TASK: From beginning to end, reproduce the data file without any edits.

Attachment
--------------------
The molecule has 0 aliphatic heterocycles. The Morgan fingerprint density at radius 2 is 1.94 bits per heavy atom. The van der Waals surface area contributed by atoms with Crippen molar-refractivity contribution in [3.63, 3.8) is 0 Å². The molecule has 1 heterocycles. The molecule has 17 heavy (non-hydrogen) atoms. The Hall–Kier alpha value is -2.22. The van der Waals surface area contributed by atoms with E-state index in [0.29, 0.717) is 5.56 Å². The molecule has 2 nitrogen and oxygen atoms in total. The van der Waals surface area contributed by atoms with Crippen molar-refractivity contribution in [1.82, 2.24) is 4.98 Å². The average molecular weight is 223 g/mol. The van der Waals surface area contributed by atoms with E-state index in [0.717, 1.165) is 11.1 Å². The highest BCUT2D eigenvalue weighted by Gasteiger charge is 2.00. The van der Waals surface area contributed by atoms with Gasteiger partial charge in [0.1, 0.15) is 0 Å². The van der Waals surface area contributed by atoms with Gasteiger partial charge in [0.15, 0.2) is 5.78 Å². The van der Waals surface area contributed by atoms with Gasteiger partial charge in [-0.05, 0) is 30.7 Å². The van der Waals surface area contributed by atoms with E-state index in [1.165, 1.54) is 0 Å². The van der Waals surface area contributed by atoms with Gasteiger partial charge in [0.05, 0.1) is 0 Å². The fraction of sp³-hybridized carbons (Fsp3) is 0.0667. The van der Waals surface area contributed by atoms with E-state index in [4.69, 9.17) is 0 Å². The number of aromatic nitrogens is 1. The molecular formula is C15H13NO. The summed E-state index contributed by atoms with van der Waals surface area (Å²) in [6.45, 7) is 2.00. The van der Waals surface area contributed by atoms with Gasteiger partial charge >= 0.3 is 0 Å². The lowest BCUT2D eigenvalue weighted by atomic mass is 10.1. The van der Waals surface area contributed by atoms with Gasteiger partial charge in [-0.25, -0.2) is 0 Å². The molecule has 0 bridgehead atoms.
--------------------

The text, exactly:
The molecule has 0 aliphatic heterocycles. The Morgan fingerprint density at radius 2 is 1.94 bits per heavy atom. The van der Waals surface area contributed by atoms with Crippen molar-refractivity contribution in [3.63, 3.8) is 0 Å². The molecule has 1 heterocycles. The molecule has 17 heavy (non-hydrogen) atoms. The Hall–Kier alpha value is -2.22. The van der Waals surface area contributed by atoms with E-state index in [0.29, 0.717) is 5.56 Å². The molecule has 2 nitrogen and oxygen atoms in total. The van der Waals surface area contributed by atoms with Crippen molar-refractivity contribution in [1.82, 2.24) is 4.98 Å². The average molecular weight is 223 g/mol. The van der Waals surface area contributed by atoms with E-state index in [0.717, 1.165) is 11.1 Å². The highest BCUT2D eigenvalue weighted by Gasteiger charge is 2.00. The van der Waals surface area contributed by atoms with Gasteiger partial charge in [0.1, 0.15) is 0 Å². The van der Waals surface area contributed by atoms with Gasteiger partial charge in [0.15, 0.2) is 5.78 Å². The van der Waals surface area contributed by atoms with Gasteiger partial charge in [-0.05, 0) is 30.7 Å². The van der Waals surface area contributed by atoms with E-state index in [1.165, 1.54) is 0 Å². The van der Waals surface area contributed by atoms with Gasteiger partial charge in [0.05, 0.1) is 0 Å². The fraction of sp³-hybridized carbons (Fsp3) is 0.0667. The van der Waals surface area contributed by atoms with E-state index in [4.69, 9.17) is 0 Å². The number of aromatic nitrogens is 1. The molecular formula is C15H13NO. The summed E-state index contributed by atoms with van der Waals surface area (Å²) in [6.45, 7) is 2.00. The van der Waals surface area contributed by atoms with Gasteiger partial charge >= 0.3 is 0 Å². The lowest BCUT2D eigenvalue weighted by atomic mass is 10.1. The van der Waals surface area contributed by atoms with Gasteiger partial charge in [-0.25, -0.2) is 0 Å². The molecule has 0 bridgehead atoms.